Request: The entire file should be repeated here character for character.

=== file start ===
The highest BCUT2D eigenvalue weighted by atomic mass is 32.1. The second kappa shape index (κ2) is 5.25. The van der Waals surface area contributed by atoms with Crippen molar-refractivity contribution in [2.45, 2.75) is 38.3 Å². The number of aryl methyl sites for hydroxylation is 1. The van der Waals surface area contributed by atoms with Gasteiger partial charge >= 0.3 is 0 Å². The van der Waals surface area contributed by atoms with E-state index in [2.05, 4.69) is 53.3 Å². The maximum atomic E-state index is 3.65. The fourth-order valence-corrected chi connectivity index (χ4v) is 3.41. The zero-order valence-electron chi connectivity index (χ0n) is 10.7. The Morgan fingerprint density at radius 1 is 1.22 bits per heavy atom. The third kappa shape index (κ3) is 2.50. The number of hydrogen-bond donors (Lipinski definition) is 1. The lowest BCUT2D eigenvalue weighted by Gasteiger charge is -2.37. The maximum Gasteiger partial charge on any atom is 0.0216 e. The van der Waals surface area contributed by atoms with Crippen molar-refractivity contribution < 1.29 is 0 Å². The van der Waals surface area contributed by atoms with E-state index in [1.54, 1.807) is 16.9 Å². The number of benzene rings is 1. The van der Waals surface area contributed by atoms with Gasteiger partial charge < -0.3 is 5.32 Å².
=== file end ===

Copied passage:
The highest BCUT2D eigenvalue weighted by atomic mass is 32.1. The second kappa shape index (κ2) is 5.25. The van der Waals surface area contributed by atoms with Crippen molar-refractivity contribution in [2.45, 2.75) is 38.3 Å². The number of aryl methyl sites for hydroxylation is 1. The van der Waals surface area contributed by atoms with Gasteiger partial charge >= 0.3 is 0 Å². The van der Waals surface area contributed by atoms with E-state index in [2.05, 4.69) is 53.3 Å². The maximum atomic E-state index is 3.65. The fourth-order valence-corrected chi connectivity index (χ4v) is 3.41. The zero-order valence-electron chi connectivity index (χ0n) is 10.7. The Morgan fingerprint density at radius 1 is 1.22 bits per heavy atom. The third kappa shape index (κ3) is 2.50. The number of hydrogen-bond donors (Lipinski definition) is 1. The lowest BCUT2D eigenvalue weighted by Gasteiger charge is -2.37. The maximum Gasteiger partial charge on any atom is 0.0216 e. The van der Waals surface area contributed by atoms with Crippen molar-refractivity contribution < 1.29 is 0 Å². The van der Waals surface area contributed by atoms with E-state index in [1.54, 1.807) is 16.9 Å². The number of benzene rings is 1. The van der Waals surface area contributed by atoms with Gasteiger partial charge < -0.3 is 5.32 Å².